This style of his is so good that it makes a minor film like Rawhide (1951) almost a masterpiece, just because of the precision of each shot. It is set in a little stagecoach station in the middle of nowhere, and it had a good chance of being stale and theatrical but it is nothing of the sort. The staging, compositions and framing make the picture come alive, and it is yet another example of effective use of frames within the frame. There are three mirrors on one wall and these mirrors are used on several occasions to make the shots more interesting and exciting. So Hathaway's greatest strength lies in the indoor compositions, but he is very good with the exteriors as well. His chosen technique is to create a "room", even if it is in the middle of the prairie, and make an outdoor shot as dynamic and forceful as indoors. (Allegedly Orson Welles complained that Hathaway was more interested in creating striking images than telling a story.)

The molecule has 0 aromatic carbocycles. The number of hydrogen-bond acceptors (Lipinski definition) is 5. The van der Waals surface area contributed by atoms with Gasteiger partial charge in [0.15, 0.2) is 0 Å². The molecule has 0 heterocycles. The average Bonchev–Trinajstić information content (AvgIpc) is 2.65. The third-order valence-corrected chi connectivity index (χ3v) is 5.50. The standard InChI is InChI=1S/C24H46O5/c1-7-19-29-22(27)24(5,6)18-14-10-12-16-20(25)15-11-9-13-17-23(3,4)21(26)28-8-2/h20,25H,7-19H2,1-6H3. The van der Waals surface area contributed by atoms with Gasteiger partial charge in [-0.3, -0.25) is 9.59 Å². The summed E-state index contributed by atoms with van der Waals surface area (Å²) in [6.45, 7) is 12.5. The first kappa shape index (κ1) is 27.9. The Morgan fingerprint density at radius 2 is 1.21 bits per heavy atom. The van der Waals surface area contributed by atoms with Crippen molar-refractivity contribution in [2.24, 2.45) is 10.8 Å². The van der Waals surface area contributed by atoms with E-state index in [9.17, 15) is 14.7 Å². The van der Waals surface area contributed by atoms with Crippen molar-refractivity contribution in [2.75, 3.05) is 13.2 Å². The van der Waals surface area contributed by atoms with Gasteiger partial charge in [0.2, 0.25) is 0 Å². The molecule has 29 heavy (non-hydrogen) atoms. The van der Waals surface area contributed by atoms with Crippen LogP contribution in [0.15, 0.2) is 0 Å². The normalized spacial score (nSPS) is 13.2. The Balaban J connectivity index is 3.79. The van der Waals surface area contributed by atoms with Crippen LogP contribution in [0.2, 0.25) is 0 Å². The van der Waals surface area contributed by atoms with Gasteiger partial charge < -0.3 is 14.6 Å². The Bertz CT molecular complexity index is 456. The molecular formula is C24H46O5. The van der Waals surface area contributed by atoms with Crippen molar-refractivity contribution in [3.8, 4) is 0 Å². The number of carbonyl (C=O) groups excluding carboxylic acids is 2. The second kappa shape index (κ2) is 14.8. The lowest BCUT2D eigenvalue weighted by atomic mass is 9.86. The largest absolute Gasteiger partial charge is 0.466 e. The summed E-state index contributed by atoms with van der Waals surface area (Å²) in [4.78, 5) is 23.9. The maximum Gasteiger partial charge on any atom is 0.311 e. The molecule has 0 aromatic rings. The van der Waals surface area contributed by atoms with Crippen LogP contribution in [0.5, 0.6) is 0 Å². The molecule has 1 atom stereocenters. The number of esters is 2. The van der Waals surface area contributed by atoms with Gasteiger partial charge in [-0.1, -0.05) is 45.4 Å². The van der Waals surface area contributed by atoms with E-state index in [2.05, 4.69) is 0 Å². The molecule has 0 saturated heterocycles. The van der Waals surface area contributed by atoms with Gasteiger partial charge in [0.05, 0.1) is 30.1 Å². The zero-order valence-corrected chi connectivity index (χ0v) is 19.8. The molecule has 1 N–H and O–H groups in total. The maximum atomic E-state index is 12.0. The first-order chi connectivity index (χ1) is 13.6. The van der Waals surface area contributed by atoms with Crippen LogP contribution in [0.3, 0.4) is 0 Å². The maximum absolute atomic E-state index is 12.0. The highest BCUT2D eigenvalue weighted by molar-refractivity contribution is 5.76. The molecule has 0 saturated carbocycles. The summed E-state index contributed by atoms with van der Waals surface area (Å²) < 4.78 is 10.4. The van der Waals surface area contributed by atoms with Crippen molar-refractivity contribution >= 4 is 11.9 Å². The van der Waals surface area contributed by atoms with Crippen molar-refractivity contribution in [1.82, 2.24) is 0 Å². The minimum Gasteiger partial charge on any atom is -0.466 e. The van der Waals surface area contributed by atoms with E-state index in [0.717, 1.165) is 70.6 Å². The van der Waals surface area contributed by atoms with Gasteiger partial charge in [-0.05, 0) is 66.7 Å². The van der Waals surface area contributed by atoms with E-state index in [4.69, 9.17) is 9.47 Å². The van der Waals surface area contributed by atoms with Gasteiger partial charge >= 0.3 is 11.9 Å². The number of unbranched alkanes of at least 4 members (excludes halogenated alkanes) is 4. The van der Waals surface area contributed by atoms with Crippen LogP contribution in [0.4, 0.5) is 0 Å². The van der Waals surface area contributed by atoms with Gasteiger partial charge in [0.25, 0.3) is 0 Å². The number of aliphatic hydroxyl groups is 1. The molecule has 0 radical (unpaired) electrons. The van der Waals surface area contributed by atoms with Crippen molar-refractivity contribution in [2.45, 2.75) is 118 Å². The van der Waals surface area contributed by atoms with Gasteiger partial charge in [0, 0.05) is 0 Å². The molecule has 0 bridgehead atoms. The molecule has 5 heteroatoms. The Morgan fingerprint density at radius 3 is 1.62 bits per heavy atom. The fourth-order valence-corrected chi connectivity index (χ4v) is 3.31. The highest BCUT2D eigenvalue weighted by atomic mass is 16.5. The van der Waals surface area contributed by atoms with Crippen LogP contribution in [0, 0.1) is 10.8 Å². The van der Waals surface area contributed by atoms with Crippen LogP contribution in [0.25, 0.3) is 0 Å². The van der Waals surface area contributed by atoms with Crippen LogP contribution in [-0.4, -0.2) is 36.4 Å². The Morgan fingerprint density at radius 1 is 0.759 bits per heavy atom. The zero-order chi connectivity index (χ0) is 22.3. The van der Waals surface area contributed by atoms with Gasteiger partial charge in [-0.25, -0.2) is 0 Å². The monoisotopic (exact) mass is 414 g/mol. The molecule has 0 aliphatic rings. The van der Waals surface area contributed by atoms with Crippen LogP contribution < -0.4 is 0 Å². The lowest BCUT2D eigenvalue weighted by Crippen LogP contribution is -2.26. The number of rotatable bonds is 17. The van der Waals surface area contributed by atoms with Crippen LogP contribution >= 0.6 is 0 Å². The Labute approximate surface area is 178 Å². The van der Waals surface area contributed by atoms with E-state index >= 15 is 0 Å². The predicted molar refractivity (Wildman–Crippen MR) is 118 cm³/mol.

Rawhide does also work as an example of another consistency in Hathaway's work and that is violence and terror. There's a lot of that in his films, and you can never be sure that characters will survive. In fact after having seen a few of his films you always expect the worst. It is a tense world that is being portrayed, often populated with duplicitous and/or sadistic people, like Tommy Udo (Richard Widmark), kicking an old lady in a wheelchair down a staircase, in Kiss of Death. (Spoilers ahead) It is telling that when Hathaway made Fourteen Hours (1951), a film about a guy who threatens to commit suicide by jumping from a tall building, Hathaway wanted to end the film with the guy killing himself. But the head of the studio said no because his daughter had just committed suicide that way.